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Re: copyright

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On all our drawings in the title block appears:

"These drawings, including all design, details, specifications, and
information are the sole property of Baker Engineering, and are for use on
this specific project. These drawings shall not be used on any other
project. Copies shall not be made without the express permission of Baker
Engineering."

Sounds pretty clear to me although I'm going to change it to say "express
WRITTEN permission".

As I understand it, the contractor made a zerox copy from blueprints and did
the "cut & paste" thing. It was not cad files that he manipulated.

Will tell you all more after I get to see the contractors drawing this
afternoon.

Mark


----- Original Message -----
From: Roger Turk <73527.1356(--nospam--at)compuserve.com>
To: <seaint(--nospam--at)seaint.org>
Sent: Friday, December 08, 2000 6:51 AM
Subject: copyright


> Mark,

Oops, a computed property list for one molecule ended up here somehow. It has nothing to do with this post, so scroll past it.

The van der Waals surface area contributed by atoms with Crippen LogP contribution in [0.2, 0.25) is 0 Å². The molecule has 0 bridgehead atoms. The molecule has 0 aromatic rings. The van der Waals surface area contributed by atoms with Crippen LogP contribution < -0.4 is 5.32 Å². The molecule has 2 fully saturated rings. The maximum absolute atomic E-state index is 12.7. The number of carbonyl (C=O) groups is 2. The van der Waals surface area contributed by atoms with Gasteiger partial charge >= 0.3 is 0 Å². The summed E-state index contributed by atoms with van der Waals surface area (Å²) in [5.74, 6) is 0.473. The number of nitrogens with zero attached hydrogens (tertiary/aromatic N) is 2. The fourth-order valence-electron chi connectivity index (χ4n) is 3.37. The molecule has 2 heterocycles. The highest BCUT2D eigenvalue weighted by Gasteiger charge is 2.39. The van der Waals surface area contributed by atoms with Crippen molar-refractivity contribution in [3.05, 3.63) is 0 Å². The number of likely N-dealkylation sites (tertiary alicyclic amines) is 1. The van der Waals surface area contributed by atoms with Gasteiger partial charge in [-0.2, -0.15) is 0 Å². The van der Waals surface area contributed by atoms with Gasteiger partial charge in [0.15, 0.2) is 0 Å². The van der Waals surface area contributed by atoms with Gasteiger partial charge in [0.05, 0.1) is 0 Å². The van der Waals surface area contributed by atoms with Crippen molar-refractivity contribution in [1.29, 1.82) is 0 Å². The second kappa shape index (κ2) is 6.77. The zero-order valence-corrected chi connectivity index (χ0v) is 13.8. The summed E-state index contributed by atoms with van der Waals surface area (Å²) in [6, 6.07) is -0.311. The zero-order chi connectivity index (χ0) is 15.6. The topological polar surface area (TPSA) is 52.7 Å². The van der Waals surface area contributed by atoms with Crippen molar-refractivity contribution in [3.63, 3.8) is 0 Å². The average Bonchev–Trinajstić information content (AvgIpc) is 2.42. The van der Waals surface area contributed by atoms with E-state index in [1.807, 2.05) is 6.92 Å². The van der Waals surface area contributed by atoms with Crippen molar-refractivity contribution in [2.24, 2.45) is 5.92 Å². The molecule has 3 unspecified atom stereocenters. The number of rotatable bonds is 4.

>
> The instant you put your pen/pencil/pixel to paper/monitor to create an
> image, you have a copyright on what you drew.  You do not even need to put
> "Copyright" or the symbol for copyright in order for you to have your work
> copyrighted.  You do not need to register your work in order to have it
> copyrighted, although that does help validate that the work is yours.  Go
to
> the Library of Congress web site (www.loc.gov), click on copyright and
read,
> IIRC, Bulletin No. 1.
>
> Apparently something in the detail was so unique to you that it enabled
the
> person that saw it to alert you.  That is a positive for you.  It is
> sometimes good to put inconsequential extraneous materail into your
details
> (like I just deliberately misspelled, "material") that can be used to
prove
> that the original work was yours.  Of course, an exact overlay can also
show
> that the work was yours.
>
> After you have verified that a, "cut and paste" actually happened, you
should
> consider having your attorney write the culprit a letter, advising him/her
of
> copyright infringement, and, among other things, to expunge the detail
from
> the drawings, reimburse you for your time and legal fees plus .... (as
only
> a lawyer can determine).
>
> Hope this helps.
>
> A. Roger Turk, P.E.(Structural)
> Tucson, Arizona
>
> Mark Baker wrote:
>
> >>Today I became aware of a disturbing situation. It seems a contractor
(whom
> I do not know personally) copied a portion of a drawing produced by our
> office, reassembled it into a drawing of his own and tried to pull permit.
>
> Tomorrow I meet with the individual who alerted me to this situation and
will
> have the opportunity to see the drawing in question.
>
> Anyone ever have a similar experience? Anyone know of the legal recourses
> available for something like this?<<
>
>